The Great Divide
Enrollment, Staffing and Spending Trends, 2001-2014
Data: Vermont Agency of Education. Chart by Diane Zeigler / VTDigger.org
By Amy Ash Nixon, VTDigger.org
The Senate Education Committee was expected to vote out its version of H.361, the education restructuring bill, by the end of the day Tuesday and a public hearing on H.361 is planned for Wednesday evening, April 22.
The committee awaited input from Rebecca Holcombe, secretary of the Vermont Agency of Education, who was set to testify Tuesday afternoon.
The Senate bill calls for the restructuring of public school districts, using multi-year tax incentives or grants to spur voluntary partnerships among the state’s 277 school districts.
Districts have five years to move to more sustainable governance structures. If by 2020 the state has determined a district or school is not meeting quality, opportunity or fiscal standards, the State Board of Education would have the authority to realign districts to meet state expectations.
Sen. Ann Cummings, D-Washington, chair of the Senate Education Committee, said progress on the education reform bill has been incremental.
“This is rolling a very large boulder up a hill, and every inch is good,” Cummings said.
Sen. Phil Baruth, D-Chittenden, said the bill, he believes, “cuts the middle ground.” But added that the incentives may not be enough to drive districts to drop the existing supervisory union structure and form larger PreK-12 school integrated education systems, which the Senate version of the bill has set at a minimum of 900 pupils. The state currently has 62 supervisory unions, some of which have as few as 500 students.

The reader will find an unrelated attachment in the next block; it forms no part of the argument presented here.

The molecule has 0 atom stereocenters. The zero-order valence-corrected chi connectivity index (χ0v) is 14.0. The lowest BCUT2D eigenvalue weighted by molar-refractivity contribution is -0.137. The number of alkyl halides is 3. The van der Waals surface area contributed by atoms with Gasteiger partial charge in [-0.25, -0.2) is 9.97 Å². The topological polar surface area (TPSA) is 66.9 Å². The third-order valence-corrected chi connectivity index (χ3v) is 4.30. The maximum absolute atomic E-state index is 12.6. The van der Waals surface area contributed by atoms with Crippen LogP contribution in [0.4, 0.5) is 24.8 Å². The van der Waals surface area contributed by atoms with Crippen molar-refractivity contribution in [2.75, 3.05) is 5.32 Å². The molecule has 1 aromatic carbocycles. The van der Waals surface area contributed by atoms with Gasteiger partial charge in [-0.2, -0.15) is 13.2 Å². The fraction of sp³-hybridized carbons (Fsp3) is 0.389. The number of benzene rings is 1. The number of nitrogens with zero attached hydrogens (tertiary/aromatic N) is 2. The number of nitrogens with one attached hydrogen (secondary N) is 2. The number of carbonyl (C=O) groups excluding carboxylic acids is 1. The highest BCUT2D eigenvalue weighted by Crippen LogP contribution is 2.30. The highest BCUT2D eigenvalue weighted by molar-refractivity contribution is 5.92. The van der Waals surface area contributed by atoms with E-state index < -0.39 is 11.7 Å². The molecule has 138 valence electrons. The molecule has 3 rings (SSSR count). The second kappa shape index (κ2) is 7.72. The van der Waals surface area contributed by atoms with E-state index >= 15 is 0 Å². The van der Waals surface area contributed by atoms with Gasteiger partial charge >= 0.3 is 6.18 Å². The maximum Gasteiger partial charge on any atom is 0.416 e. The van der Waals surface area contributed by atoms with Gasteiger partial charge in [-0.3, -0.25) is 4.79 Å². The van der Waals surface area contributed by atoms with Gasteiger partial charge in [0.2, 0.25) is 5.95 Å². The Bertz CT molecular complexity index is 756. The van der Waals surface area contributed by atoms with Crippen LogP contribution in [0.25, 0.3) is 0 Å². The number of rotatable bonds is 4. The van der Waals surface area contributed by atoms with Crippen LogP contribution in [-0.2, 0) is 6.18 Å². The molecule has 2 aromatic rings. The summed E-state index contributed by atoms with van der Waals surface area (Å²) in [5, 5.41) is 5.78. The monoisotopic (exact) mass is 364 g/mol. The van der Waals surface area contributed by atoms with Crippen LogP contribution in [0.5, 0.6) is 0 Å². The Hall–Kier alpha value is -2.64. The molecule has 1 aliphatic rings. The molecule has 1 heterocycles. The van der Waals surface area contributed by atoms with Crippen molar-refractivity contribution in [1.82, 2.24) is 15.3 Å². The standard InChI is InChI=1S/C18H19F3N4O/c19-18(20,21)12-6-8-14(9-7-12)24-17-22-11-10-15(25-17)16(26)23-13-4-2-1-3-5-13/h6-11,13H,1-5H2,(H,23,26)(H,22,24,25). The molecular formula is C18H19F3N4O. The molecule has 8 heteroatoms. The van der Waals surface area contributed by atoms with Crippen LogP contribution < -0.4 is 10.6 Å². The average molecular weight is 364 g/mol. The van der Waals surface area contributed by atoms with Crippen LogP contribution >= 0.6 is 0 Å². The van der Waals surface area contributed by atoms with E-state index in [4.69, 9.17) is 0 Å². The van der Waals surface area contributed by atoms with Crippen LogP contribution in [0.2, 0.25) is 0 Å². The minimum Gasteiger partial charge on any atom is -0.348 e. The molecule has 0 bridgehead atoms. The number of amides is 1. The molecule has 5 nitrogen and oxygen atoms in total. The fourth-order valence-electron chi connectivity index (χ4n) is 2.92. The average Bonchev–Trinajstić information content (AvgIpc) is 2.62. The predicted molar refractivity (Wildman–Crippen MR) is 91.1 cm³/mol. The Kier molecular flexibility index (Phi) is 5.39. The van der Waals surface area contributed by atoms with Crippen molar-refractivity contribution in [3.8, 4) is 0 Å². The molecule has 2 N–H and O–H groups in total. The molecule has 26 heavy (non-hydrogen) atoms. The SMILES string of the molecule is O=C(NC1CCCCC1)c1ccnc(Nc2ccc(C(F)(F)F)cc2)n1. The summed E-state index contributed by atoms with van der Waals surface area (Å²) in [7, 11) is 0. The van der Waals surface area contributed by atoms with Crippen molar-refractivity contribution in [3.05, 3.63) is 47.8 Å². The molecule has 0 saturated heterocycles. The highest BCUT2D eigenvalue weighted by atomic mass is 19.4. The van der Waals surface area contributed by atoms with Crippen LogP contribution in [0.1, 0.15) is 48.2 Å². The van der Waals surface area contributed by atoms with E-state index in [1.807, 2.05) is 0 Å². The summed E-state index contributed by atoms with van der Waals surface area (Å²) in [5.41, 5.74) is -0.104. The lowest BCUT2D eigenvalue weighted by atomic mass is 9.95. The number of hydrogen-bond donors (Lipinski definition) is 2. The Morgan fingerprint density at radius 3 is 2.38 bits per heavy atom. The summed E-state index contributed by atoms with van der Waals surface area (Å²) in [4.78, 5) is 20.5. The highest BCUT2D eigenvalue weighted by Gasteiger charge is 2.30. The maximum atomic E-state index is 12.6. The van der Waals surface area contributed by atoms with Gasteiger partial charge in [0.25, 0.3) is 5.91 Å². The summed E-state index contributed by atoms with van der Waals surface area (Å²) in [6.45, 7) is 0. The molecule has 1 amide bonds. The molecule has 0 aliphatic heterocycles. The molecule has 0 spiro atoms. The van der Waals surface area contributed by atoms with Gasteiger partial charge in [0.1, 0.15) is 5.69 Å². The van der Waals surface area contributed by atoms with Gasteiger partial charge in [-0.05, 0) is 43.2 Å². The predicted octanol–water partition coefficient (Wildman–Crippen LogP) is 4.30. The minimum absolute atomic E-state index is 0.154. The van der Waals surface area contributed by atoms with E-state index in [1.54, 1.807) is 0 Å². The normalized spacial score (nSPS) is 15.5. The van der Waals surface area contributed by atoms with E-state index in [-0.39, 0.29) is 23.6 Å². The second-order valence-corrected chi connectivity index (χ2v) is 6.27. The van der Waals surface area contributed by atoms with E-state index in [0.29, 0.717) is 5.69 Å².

The bill phases out most small schools grants and the hold-harmless formula that has buffered districts from the costs associated with declining enrollments. The so-called phantom student phenomenon credits districts for more students than are actually enrolled.
Districts that do not comply with state laws would be assessed a tax penalty of 5 percent. Agency of Education officials recently told lawmakers that state requirements for supervisory unions to manage special education and transportation programs have been ignored by some local districts.
The draft bill also calls on school districts to work with human service agencies to help families that are in crisis. The state has an increasing number of children with severe emotional difficulties, the draft bill notes, and, “the proportion of students from families in crisis due to loss of employment, opiate addiction, and other factors, has also increased during this time period, requiring the State’s public schools to fulfill an array of human services functions.”